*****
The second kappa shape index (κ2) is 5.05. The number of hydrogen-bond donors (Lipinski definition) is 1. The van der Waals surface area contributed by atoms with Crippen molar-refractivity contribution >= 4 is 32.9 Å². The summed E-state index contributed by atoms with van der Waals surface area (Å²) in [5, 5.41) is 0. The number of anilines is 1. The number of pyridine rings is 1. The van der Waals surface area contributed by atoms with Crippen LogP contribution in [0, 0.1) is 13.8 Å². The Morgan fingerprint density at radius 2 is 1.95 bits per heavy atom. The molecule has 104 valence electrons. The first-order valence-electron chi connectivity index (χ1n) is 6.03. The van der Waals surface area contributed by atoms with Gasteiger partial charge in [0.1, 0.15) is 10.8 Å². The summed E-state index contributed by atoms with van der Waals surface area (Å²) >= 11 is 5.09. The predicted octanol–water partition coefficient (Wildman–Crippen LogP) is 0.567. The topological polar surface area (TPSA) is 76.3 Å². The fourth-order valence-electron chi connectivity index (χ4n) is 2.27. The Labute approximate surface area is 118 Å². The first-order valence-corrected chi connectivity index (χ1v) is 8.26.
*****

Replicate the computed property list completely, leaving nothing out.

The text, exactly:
The second kappa shape index (κ2) is 5.05. The number of hydrogen-bond donors (Lipinski definition) is 1. The van der Waals surface area contributed by atoms with Crippen molar-refractivity contribution >= 4 is 32.9 Å². The summed E-state index contributed by atoms with van der Waals surface area (Å²) in [5, 5.41) is 0. The number of anilines is 1. The number of pyridine rings is 1. The van der Waals surface area contributed by atoms with Crippen LogP contribution in [0, 0.1) is 13.8 Å². The Morgan fingerprint density at radius 2 is 1.95 bits per heavy atom. The molecule has 104 valence electrons. The first-order valence-electron chi connectivity index (χ1n) is 6.03. The van der Waals surface area contributed by atoms with Gasteiger partial charge in [0.1, 0.15) is 10.8 Å². The summed E-state index contributed by atoms with van der Waals surface area (Å²) >= 11 is 5.09. The predicted octanol–water partition coefficient (Wildman–Crippen LogP) is 0.567. The topological polar surface area (TPSA) is 76.3 Å². The fourth-order valence-electron chi connectivity index (χ4n) is 2.27. The Labute approximate surface area is 118 Å². The first-order valence-corrected chi connectivity index (χ1v) is 8.26.